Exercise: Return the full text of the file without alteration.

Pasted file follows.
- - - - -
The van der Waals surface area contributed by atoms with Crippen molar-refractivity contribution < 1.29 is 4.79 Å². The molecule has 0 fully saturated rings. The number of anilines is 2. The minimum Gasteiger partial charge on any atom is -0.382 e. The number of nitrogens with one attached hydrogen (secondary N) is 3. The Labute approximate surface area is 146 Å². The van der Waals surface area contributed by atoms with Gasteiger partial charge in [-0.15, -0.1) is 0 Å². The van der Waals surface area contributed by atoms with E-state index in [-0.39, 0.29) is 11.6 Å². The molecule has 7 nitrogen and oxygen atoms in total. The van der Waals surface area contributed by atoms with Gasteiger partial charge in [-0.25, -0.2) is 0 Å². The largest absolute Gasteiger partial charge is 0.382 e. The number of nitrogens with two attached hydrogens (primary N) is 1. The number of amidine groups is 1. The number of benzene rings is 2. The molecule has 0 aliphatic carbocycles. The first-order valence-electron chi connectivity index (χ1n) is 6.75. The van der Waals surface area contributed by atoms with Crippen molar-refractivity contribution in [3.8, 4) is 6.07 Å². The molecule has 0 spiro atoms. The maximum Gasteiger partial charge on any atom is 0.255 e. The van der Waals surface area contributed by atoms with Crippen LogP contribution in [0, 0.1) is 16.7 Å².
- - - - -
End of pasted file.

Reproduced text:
The van der Waals surface area contributed by atoms with Crippen molar-refractivity contribution < 1.29 is 4.79 Å². The molecule has 0 fully saturated rings. The number of anilines is 2. The minimum Gasteiger partial charge on any atom is -0.382 e. The number of nitrogens with one attached hydrogen (secondary N) is 3. The Labute approximate surface area is 146 Å². The van der Waals surface area contributed by atoms with Gasteiger partial charge in [-0.15, -0.1) is 0 Å². The van der Waals surface area contributed by atoms with E-state index in [-0.39, 0.29) is 11.6 Å². The molecule has 7 nitrogen and oxygen atoms in total. The van der Waals surface area contributed by atoms with Gasteiger partial charge in [-0.25, -0.2) is 0 Å². The largest absolute Gasteiger partial charge is 0.382 e. The number of nitrogens with two attached hydrogens (primary N) is 1. The number of amidine groups is 1. The number of benzene rings is 2. The molecule has 0 aliphatic carbocycles. The first-order valence-electron chi connectivity index (χ1n) is 6.75. The van der Waals surface area contributed by atoms with Crippen molar-refractivity contribution in [3.8, 4) is 6.07 Å². The molecule has 0 spiro atoms. The maximum Gasteiger partial charge on any atom is 0.255 e. The van der Waals surface area contributed by atoms with Crippen LogP contribution in [0, 0.1) is 16.7 Å².